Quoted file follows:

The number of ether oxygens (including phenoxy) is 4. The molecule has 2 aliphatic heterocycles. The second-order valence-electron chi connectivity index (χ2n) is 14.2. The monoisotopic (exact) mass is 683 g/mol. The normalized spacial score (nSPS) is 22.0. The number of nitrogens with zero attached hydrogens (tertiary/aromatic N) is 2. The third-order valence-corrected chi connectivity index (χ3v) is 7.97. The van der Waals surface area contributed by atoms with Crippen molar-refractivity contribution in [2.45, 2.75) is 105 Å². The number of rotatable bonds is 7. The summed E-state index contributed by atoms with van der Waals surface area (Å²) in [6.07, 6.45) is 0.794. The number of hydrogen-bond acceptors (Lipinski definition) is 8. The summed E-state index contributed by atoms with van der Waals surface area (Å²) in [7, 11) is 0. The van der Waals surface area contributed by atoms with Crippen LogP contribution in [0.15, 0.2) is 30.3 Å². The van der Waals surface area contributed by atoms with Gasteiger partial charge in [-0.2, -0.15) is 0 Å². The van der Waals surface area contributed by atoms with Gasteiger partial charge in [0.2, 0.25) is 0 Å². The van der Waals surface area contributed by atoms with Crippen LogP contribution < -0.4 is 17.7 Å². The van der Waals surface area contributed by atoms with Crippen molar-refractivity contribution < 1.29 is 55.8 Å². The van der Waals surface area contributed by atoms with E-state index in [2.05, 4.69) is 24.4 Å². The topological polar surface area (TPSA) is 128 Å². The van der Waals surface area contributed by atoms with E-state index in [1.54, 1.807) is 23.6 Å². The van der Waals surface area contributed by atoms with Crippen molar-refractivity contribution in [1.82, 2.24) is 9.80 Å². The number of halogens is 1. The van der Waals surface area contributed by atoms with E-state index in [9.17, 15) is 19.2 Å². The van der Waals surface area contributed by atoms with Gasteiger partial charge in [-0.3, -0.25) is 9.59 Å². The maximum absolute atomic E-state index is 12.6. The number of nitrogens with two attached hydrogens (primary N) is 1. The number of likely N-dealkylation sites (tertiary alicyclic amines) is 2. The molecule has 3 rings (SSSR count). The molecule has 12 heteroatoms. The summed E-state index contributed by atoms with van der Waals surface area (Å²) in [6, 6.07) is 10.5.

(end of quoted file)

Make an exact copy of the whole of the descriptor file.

The number of ether oxygens (including phenoxy) is 4. The molecule has 2 aliphatic heterocycles. The second-order valence-electron chi connectivity index (χ2n) is 14.2. The monoisotopic (exact) mass is 683 g/mol. The normalized spacial score (nSPS) is 22.0. The number of nitrogens with zero attached hydrogens (tertiary/aromatic N) is 2. The third-order valence-corrected chi connectivity index (χ3v) is 7.97. The van der Waals surface area contributed by atoms with Crippen molar-refractivity contribution in [2.45, 2.75) is 105 Å². The number of rotatable bonds is 7. The summed E-state index contributed by atoms with van der Waals surface area (Å²) in [6.07, 6.45) is 0.794. The number of hydrogen-bond acceptors (Lipinski definition) is 8. The summed E-state index contributed by atoms with van der Waals surface area (Å²) in [7, 11) is 0. The van der Waals surface area contributed by atoms with Crippen LogP contribution in [0.15, 0.2) is 30.3 Å². The van der Waals surface area contributed by atoms with Gasteiger partial charge in [-0.2, -0.15) is 0 Å². The van der Waals surface area contributed by atoms with Gasteiger partial charge in [0.2, 0.25) is 0 Å². The van der Waals surface area contributed by atoms with Crippen LogP contribution < -0.4 is 17.7 Å². The van der Waals surface area contributed by atoms with Crippen molar-refractivity contribution < 1.29 is 55.8 Å². The van der Waals surface area contributed by atoms with E-state index in [2.05, 4.69) is 24.4 Å². The topological polar surface area (TPSA) is 128 Å². The van der Waals surface area contributed by atoms with E-state index in [1.54, 1.807) is 23.6 Å². The van der Waals surface area contributed by atoms with Crippen molar-refractivity contribution in [1.82, 2.24) is 9.80 Å². The number of halogens is 1. The van der Waals surface area contributed by atoms with E-state index in [9.17, 15) is 19.2 Å². The van der Waals surface area contributed by atoms with Gasteiger partial charge in [-0.3, -0.25) is 9.59 Å². The maximum absolute atomic E-state index is 12.6. The number of nitrogens with two attached hydrogens (primary N) is 1. The number of likely N-dealkylation sites (tertiary alicyclic amines) is 2. The molecule has 3 rings (SSSR count). The molecule has 12 heteroatoms. The summed E-state index contributed by atoms with van der Waals surface area (Å²) in [6, 6.07) is 10.5.